We also note that the total momentum flux derived here (Table 5) for the network of eleven outflows in NGC 2264-C is similar to the total outflow momentum flux found by Knee & Sandell (2000) in the NGC 1333 protocluster.

5.3 Outflows as a source of turbulence and support

5.3.1 Observed turbulence vs outflow contribution

We now discuss whether or not the eleven outflows mapped in NGC 2264-C are likely to contribute a significant fraction of the turbulence observed in the protocluster.

From our 13CO mapping, we determined a one-dimensional velocity dispersion $\sigma_{{v}}$ $\sim $ 1.7 km s-1, measured on the mean 13CO(2-1) spectrum over the NGC 2264-C clump (radius $R \sim 0.7$ pc). If we place NGC 2264-C in the linewidth-size diagram representing Larson's first scaling law (Larson 1981), we find that NGC 2264-C exhibits a velocity dispersion about twice as large as what is expected from the classical linewidth-size relationship observed in giant molecular clouds (GMCs) (Solomon et al. 1987). This suggests that NGC 2264-C is more turbulent than the CO clouds considered by Solomon et al. (1987). However, Heyer et al. (2008) recently re-examined Solomon's results with new 13CO data and found the relationship $\sigma_{{v}}$ = $\sqrt{\pi G \Sigma / 5} \times R^{1/2}$, which shows that the normalization of Larson's first scaling law depends on the mean surface density $\Sigma$ of the clouds. From the 1.2 mm dust continuum observations of Peretto et al. (2006) we estimate a mean surface density of $\sim $3000 $M_\odot $ pc-2 for the NGC 2264-C cluster-forming clump, which is much higher than the mean surface density $\sim $170 $M_\odot $ pc-2 of the CO clouds following the classical linewidth-size relation. The location of NGC 2264-C in the $\sigma_{{v}}/R^{0.5} = f(\Sigma$) diagram of Heyer et al. (2008) is nevertheless similar to that of the densest clouds discussed by these authors. We also note that both the N2H+ (Peretto et al. 2006) and 13CO (this work) linewidths of NGC 2264-C are consistent with the log($\Delta v$) = 0.23 + 0.21 $\times$ log(R) correlation found by Caselli & Myers (1995) for massive cloud cores in Orion. Therefore, although NGC 2264-C exhibits broader linewidths than those expected from Larson's classical linewidth-size relation, it exhibits the same level of turbulence as that generally found in massive clouds and cores.

Next, we can estimate the rate of turbulent energy dissipation in the NGC 2264-C clump using Eq. (7) of Mac Low (1999). From the 1.2 mm dust continuum map obtained by Peretto et al. (2006), a total gas mass of 2300 $M_\odot $ can be derived within a radius of 0.7 pc. Using the velocity dispersion derived from our 13CO observations, we find:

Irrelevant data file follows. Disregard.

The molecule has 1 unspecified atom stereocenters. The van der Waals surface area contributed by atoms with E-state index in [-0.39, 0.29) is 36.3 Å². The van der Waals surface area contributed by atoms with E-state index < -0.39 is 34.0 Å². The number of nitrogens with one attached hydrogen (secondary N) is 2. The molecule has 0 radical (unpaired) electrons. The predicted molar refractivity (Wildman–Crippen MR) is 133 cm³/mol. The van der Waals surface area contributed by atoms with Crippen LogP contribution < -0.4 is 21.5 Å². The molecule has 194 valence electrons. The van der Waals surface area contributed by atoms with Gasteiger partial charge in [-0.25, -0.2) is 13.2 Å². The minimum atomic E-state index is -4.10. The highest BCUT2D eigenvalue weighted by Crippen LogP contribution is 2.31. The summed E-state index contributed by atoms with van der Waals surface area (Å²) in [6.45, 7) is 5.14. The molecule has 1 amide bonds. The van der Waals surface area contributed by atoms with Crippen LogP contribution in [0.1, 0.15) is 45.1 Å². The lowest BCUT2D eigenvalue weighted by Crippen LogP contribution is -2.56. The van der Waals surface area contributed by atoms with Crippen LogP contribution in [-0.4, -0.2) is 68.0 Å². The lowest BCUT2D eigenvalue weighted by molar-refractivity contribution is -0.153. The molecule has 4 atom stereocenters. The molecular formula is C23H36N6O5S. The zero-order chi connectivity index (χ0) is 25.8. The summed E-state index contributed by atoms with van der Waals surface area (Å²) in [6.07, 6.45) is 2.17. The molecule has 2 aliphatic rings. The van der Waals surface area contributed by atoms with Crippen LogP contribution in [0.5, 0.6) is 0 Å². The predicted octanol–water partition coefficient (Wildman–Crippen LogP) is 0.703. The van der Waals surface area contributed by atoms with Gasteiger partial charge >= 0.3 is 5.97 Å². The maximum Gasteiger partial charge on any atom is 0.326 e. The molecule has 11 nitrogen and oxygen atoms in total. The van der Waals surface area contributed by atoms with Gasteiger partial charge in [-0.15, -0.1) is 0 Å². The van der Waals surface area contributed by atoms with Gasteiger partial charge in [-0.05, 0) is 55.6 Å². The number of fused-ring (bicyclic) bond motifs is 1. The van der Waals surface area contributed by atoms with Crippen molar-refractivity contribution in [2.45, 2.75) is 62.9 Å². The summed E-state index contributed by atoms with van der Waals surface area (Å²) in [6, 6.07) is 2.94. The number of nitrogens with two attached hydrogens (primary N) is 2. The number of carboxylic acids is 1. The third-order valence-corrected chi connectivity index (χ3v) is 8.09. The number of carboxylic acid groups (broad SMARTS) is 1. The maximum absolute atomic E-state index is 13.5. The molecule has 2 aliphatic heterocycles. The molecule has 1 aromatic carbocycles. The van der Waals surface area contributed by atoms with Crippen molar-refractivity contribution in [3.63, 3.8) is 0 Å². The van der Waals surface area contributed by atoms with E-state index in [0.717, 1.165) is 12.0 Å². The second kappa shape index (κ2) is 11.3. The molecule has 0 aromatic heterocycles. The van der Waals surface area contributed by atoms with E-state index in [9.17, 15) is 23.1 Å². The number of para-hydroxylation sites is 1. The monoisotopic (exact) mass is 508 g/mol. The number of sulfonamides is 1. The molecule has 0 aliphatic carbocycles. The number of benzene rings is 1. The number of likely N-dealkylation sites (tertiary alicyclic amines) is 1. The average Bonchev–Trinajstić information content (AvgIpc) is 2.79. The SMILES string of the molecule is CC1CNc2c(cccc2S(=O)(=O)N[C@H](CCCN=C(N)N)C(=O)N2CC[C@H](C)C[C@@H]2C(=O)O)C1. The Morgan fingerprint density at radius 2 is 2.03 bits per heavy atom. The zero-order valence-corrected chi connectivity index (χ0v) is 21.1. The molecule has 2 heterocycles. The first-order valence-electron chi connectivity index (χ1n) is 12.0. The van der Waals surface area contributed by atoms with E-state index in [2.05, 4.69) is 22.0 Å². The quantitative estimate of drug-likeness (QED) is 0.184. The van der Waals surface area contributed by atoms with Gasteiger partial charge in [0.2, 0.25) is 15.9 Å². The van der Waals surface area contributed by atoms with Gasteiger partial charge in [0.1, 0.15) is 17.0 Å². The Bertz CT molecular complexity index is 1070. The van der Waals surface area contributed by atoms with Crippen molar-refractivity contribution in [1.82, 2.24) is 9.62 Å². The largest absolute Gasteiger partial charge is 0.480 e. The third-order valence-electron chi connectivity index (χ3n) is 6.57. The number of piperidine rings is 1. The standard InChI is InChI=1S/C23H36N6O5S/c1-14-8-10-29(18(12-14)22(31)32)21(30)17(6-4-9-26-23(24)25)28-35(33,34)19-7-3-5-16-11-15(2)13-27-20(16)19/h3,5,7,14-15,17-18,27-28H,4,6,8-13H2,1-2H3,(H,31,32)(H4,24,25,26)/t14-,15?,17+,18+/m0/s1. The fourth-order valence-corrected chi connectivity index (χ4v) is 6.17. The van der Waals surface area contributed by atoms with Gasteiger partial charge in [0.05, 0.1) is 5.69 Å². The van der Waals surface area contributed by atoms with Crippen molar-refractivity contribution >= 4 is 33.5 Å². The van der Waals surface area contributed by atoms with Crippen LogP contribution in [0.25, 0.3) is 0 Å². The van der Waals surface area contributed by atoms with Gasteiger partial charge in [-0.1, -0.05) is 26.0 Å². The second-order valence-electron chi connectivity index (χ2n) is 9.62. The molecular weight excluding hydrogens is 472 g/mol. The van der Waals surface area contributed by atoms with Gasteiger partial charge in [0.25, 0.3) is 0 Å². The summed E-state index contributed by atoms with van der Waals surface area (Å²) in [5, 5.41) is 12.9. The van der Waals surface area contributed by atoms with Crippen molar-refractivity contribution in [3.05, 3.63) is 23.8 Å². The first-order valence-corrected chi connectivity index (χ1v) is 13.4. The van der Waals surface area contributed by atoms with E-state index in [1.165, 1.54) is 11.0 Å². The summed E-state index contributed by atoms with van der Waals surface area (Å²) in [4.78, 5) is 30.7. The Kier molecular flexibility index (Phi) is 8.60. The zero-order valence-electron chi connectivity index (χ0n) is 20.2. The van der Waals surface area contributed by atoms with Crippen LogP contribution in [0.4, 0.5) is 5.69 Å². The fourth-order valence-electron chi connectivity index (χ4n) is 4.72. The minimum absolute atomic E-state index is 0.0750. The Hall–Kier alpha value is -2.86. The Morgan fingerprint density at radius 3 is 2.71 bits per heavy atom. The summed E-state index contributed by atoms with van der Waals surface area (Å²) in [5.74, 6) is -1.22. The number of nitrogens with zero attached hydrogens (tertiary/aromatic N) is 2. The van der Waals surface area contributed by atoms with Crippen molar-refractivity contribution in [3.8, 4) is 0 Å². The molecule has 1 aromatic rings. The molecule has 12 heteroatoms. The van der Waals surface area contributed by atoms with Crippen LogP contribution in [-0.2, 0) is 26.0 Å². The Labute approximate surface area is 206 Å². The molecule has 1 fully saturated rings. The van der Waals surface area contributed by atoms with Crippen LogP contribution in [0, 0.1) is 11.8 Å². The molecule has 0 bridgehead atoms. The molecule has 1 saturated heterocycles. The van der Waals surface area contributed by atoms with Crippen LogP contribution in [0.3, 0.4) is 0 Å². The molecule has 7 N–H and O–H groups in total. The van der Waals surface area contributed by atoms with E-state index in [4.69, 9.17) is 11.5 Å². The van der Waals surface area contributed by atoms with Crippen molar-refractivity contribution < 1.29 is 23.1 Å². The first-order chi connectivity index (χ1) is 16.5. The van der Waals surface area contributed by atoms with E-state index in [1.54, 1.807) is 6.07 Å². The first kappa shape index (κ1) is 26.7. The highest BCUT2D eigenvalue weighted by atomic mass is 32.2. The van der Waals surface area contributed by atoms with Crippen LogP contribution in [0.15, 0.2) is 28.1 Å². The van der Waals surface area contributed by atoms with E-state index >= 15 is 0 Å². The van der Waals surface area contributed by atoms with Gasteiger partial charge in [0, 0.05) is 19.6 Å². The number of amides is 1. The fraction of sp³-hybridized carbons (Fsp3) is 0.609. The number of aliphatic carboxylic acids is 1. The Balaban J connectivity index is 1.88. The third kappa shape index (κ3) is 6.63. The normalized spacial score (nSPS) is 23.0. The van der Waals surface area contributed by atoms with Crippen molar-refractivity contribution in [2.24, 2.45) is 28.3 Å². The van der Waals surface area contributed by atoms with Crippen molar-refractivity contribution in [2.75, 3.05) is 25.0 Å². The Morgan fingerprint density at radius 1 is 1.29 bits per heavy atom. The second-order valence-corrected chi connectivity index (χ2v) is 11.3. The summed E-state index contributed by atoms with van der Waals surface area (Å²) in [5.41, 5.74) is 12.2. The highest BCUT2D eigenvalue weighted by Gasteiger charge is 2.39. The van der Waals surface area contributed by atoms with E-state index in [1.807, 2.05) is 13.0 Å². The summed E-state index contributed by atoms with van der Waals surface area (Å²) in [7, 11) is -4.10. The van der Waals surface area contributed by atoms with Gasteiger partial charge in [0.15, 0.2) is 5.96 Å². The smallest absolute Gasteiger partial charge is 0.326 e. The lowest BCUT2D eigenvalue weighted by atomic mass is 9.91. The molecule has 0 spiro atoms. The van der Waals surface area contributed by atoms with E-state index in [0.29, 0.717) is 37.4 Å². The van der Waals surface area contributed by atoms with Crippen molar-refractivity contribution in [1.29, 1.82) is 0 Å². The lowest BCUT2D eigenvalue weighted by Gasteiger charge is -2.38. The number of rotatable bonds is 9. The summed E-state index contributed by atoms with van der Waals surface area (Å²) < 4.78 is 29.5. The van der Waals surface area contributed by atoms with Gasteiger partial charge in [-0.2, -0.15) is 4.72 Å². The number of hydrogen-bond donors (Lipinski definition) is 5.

\begin{displaymath}{L}_{\rm {turb}} \sim {\displaystyle{ \frac{1/2 \times {M} \sigma_{{v}}^{2}}{{R} / \sigma_{{v}}}}} \sim 1.2~L_{\odot}.
\end{displaymath} (8)

For comparison, the total mechanical power due to the eleven outflows in NGC 2264-C is $L_{\rm {tot}}$ = 0.7 $\pm$ 0.5 $L{_{\odot}}$ (see Sect. 4.2). We conclude that the network of protostellar outflows observed in NGC 2264-C can contribute a very significant, if not dominant, fraction of the turbulence observed in the protocluster.

5.3.2 Gravitational collapse vs. outflow support

In order to determine whether the force exerted by the outflows on NGC 2264-C can slow down or even stop the global collapse of the protocluster, we first estimate the force needed to keep the whole protocluster in hydrostatic equilibrium.

The pressure gradient needed to balance the gravitational acceleration $a_{\rm {grav}}(r) = G M(r) / r^{2}$ at radius r and keep a spherical clump with a mass distribution M(r) in hydrostatic equilibrium is:

\begin{displaymath}\frac{{\rm d}P_{\rm {grav}}}{{\rm d}r} = - {G} \frac{\rho(r).M(r)}{r^{2}}\cdot
\end{displaymath} (9)

Assuming a density distribution of the form $\rho(r)~=~\large {\frac{\sigma^{2}}{2\pi Gr^{2}}}$, this corresponds to a supporting pressure $P_{\rm {grav}}(R) = G \times M(R)^{2} / 8\pi R^{4}$ for the spherical shell of radius R enclosing a mass $M(R)=2\sigma^{2} R / \rm {G}$.

Therefore, the total force needed to balance gravity at radius R in the NGC 2264-C protocluster is:

\begin{displaymath}F_{\rm {grav}}(R) = P_{\rm {grav}}(R) \times 4 \pi R^{2} = G \times M(R)^{2} / 2R^{2}.
\end{displaymath} (10)

The corresponding gravitational binding energy is

\begin{displaymath}E_{\rm {grav}}(R) = - G \times M(R)^{2} / R .
\end{displaymath} (11)

If we adopt R1= 0.4 pc and M(R1) = 1600 $M_\odot $, we find: ${ F}_{\rm {grav}} = 40 \times 10^{-3}~M_{\odot}$ km s-1 yr-1, and $a_{\rm {grav}} = 50$ km s-1 Myr-1 $\sim $ 50 pc Myr-2.

If we adopt R2= 0.7 pc and $M(R_{2}) = 2300~M_{\odot}$, we find: $ {F}_{\rm {grav}} = 23 \times 10^{-3}~M_{\odot}$ km s-1 yr-1, and $a_{\rm {grav}} = 20$ km s-1 Myr-1 $\sim $ 20 pc Myr-2.

Comparing $F_{\rm {grav}}$ to our upper estimate of the force exerted by outflows on the NGC 2264-C protocluster, $F_{\rm {tot}}$ = 1.7 $\times$ 10-3 $M_\odot $ km s-1 yr-1 (see Sect. 4.2), we find that the eleven observed outflows fall short by a factor $\sim $25 to provide significant support against collapse in NGC 2264-C.

We also note that the turbulent acceleration (cf. Matzner 2007):

\begin{displaymath}a_{\rm {turb}} = \left\vert \frac
{\vec{\nabla (\rho \sigma_{\rm {v}}^2)}}{\rho} \right\vert \sim \sigma_{\rm {v}}^{2} / R
\end{displaymath} (12)